Stories we need to change

There are a lot of stories in popular culture that do far more harm than good. One of them goes as follows – and I’ve seen variations of it many times in films.

There are some men who have a job to do. A sexy lady person comes along and distracts them. The professional men suddenly become completely unable to do their job. They may be distracted enough that someone escapes, or plants a bomb, or otherwise thwarts what they were supposed to be doing. They may be so overwhelmed by the sexy lady person that they leave their post, hand over keys or otherwise actively mess up their job.

No one really benefits from this story. It tells men that they have no self control and will think with their balls at the slightest provocation. If there’s a sexy lady person in the room they may become unable to think or to act professionally. They may have no self control or integrity in face of a sexy lady person. This in turn supports narratives that when men experience desire they cannot be expected to control themselves or act responsibly, so it’s perpetuating rape culture.

Scenes like these tell women that sexuality is how women get things done. Sexy clothing, provocative behaviour and offering sex will allow you to manipulate men. Power for women thus becomes entangled with being young – because we don’t tend to present older women as sexually appealing. The accident of beauty is the only possible source of power and worth. Most women therefore will not have an option on being powerful on these terms. It tells women they should be glad when men focus on them sexually because this is the only kind of power they can have. Also sexy women tend to be ‘bad guys’. This is all very patriarchal.

There are stories in which the roles are reversed, but what tends to happen is that the women fall in love with the men, and may switch sides on the basis of this. The women are more likely to be persuaded by the righteous cause the man has, as well as his handsome face. Men are invariably able to use power in other ways alongside persuading key women to act on their behalf. Men using their sexy powers are more likely to be heroes than villains.

A single instance of a story like this doesn’t do much harm, but it’s such a frequently used plot device – and it is lazy as a plot device as well. We see it too often, we hear its messages too often. It’s a crappy story that may do more to shape how people think of themselves than it does to reflect how people really are.


Rights and responsibilities

One sign of a healthy society is that the rights and responsibilities of people are entirely connected. My freedom should be limited by my not having too much impact on your freedom. Your safety should be in part my responsibility. When this goes wrong, people suffer and we cease to have a meaningful social contract with each other.

American gun law is a case in point. The right to own guns has, for far too long, trumped the right of people to be safe. It’s especially hideous that children being safe in school is considered a less important right than that gun owners be free from responsibilities.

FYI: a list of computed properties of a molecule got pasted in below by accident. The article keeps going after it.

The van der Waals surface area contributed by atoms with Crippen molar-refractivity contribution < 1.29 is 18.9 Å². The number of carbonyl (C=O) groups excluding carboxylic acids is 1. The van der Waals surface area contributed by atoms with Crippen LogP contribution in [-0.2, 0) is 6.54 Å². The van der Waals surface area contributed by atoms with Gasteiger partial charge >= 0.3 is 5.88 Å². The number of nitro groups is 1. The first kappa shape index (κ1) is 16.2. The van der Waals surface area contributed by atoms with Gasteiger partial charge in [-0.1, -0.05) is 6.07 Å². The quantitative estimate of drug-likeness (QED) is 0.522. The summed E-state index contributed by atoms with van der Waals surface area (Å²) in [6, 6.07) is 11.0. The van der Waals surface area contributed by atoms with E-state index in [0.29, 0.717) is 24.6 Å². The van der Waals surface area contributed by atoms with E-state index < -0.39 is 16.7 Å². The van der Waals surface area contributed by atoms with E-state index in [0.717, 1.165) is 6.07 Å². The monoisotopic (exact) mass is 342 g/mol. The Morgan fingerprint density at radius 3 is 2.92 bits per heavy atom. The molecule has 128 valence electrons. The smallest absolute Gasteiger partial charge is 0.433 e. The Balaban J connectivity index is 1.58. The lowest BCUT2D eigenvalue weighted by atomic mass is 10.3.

In the UK, we’re increasingly seeing things like the right to affordable food and housing being less important than the rights of a relative few people to underpay workers or make a massive profit from rent.

While covid restrictions have been awful to deal with, I do not believe that my personal freedoms are more important than other people not dying. I also recognise that my not catching a horrible illness, not enduring being sick, or facing the risk of death or long term health problems also involves other people upholding those restrictions. By collectively limiting our freedoms over the last year we have been able to keep each other safer. And again, there are issues around the ‘rights’ of certain businesses to keep making profits from unsafe workspaces at a cost to everyone’s health.

All too often we’re persuaded that we can curtail other people’s freedoms while leaving our own unharmed. The brexit fiasco has been an unpleasant illustration of this. The desire to restrict freedom of movement for other people has of course restricted freedom of movement for UK citizens. When we don’t see our rights and responsibilities as interconnected, it is much easier to persuade us that someone else can have their rights removed without it costing us anything. The suggestion that we step away from human rights laws so that the government can punish specific people it doesn’t like should, surely invite the question of which freedoms the rest of us are prepared to lose.

Because once someone isn’t entitled to a fair trial, none of us can be sure that we are. Once someone isn’t entitled to privacy, none of us are. Once the police have a free pass on committing crimes in certain contexts, none of us can be confident of being dealt with fairly.

Ask what your freedoms cost other people and not just the people around you, but also people in other countries, and the environment and other living beings. Ask what your responsibilities uphold – whether they are part of a social contract that tries to balance everyone’s interests, or whether you are being exploited for someone else’s unfair advantage.


Contemplating resilience